“But I tried ABA…”
2nd July 2015
By: Steven Muller
“But I tried ABA.”
Occasionally we meet someone who shares they tried ABA (Applied Behavior Analysis) but it “didn’t work” with their child. It’s an interesting remark and a bit like saying “I tried gravity but it really wasn’t my thing.” ABA is applying the science of human behavior to learning. Sure, there are bad examples and applying these principles the wrong way can lead to undesired results. But let’s not toss out the successes that can be found with the right team developing and implementing instructional strategies.
I get it. Professionals are largely to blame for a long list of experimental strategies. And many families have chased these solutions only to find little or no change in their child’s development. It’s a bit like all the fad diets that come and go. We all have friends that recommend some new way to lose weight. Yet the simple science of cardio, muscle building, healthy diets are proven ways to maintain the proper weight.
So the next time you hear someone talking about ABA, remember, it’s the science that supports learning. ABA isn’t flashcards, it’s not a time out room, it isn’t a trip to Dairy Queen. These are simply activities, good or bad that may be used within the context of a comprehensive plan based on the principles of ABA.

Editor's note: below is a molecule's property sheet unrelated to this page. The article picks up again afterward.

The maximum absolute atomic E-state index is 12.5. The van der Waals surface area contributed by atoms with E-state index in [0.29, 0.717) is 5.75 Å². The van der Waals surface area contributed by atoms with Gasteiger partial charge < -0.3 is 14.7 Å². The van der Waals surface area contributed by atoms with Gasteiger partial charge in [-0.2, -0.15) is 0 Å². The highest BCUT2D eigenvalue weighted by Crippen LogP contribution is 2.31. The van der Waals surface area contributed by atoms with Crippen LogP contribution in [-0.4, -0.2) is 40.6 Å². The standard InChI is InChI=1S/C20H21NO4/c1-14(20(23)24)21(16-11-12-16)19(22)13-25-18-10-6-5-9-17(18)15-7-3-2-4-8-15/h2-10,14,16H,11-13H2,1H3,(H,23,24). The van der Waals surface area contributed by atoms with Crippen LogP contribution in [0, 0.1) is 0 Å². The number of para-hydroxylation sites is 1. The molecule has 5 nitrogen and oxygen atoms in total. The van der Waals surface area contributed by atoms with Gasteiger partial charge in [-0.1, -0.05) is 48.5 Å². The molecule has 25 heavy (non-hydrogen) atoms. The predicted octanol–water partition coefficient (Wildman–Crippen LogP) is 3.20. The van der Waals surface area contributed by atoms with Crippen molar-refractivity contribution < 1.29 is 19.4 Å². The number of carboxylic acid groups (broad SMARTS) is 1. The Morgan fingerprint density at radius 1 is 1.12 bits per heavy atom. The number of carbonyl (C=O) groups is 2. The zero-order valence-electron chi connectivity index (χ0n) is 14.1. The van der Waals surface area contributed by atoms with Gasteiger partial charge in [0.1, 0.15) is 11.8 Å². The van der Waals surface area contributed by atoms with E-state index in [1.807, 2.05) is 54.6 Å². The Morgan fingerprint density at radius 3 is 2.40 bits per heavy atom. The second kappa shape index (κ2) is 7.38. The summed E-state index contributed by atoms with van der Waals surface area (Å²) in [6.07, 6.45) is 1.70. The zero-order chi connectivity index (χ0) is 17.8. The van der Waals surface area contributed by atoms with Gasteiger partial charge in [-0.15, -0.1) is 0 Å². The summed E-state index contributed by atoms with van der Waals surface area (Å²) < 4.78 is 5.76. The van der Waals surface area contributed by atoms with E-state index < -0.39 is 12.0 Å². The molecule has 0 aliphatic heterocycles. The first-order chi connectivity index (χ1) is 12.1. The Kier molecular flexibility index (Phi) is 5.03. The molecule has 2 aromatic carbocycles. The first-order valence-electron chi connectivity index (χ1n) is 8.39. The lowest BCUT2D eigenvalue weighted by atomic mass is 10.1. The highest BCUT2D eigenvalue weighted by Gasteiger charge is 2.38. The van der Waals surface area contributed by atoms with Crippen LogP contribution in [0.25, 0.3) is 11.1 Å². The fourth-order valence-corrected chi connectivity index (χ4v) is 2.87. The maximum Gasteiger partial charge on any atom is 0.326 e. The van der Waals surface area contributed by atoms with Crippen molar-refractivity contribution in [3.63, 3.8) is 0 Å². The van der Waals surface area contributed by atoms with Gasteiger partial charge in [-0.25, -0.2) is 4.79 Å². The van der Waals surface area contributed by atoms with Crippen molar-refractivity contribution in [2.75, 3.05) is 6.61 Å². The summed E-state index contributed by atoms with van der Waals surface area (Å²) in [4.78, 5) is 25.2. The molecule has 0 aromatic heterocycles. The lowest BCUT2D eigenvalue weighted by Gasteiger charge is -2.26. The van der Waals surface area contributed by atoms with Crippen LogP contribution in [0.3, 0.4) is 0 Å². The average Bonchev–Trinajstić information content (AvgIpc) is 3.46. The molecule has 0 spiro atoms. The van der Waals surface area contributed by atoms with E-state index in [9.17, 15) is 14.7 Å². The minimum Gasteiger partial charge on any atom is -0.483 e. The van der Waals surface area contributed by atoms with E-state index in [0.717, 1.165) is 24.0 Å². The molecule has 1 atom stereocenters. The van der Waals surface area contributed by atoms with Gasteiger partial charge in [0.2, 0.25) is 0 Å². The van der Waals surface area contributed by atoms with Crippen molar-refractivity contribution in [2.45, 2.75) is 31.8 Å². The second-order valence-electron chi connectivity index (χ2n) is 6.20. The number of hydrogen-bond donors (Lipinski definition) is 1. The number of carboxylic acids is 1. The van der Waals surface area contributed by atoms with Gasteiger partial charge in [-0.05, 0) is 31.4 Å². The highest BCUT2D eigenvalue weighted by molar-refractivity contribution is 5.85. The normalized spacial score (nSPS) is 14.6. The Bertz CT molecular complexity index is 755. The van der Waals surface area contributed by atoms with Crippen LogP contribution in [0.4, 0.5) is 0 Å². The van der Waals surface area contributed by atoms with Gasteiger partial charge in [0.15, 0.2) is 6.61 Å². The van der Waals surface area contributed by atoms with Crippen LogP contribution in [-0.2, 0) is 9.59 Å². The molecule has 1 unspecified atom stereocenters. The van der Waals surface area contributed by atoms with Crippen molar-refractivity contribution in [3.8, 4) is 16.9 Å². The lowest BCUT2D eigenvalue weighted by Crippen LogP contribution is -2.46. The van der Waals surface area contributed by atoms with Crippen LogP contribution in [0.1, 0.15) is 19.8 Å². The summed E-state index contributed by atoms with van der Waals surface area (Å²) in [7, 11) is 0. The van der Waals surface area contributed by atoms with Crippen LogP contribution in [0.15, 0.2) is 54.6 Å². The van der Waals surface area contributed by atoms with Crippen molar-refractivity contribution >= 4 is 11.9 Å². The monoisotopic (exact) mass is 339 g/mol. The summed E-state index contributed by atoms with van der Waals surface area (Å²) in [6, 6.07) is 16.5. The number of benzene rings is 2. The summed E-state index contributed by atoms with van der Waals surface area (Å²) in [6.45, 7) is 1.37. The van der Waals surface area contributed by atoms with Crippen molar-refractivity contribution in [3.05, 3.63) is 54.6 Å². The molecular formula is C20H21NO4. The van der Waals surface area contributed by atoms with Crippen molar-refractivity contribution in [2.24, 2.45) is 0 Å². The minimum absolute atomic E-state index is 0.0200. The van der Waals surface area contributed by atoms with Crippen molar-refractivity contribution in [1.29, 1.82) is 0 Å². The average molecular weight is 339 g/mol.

Similarly, if a child has a bad experience in the classroom, we don’t dispose of education. Instead, we look at how we can reconfigure the child’s learning experience.
The right professionals can help an individual and the family develop strategies that incorporate these rules and techniques to benefit a child. If your experience wasn’t successful, don’t discard the science, consider changing the strategy. It may require a different look at the origination of certain behaviors. It may start with a different assumption of skill building.
Want to read more? Here is an article by Carl Sundberg that may be of interest: http://www.difflearn.com/product/carl-sundberg/expert-articles?utm_medium=email&utm_source=Guest+Article%3A+Looking+at+Autism%3A+ABA+and+a+Behavior+Analysis+of+Sensory+Needs&utm_campaign=Expert+Article%3A+%22Looking+at+Autism%3A+ABA+and+a+Behavior+Analysis+of+Sensory+Needs%22+by+Carl+Sundberg
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Comment? Email me at Steve@TheHomestead.org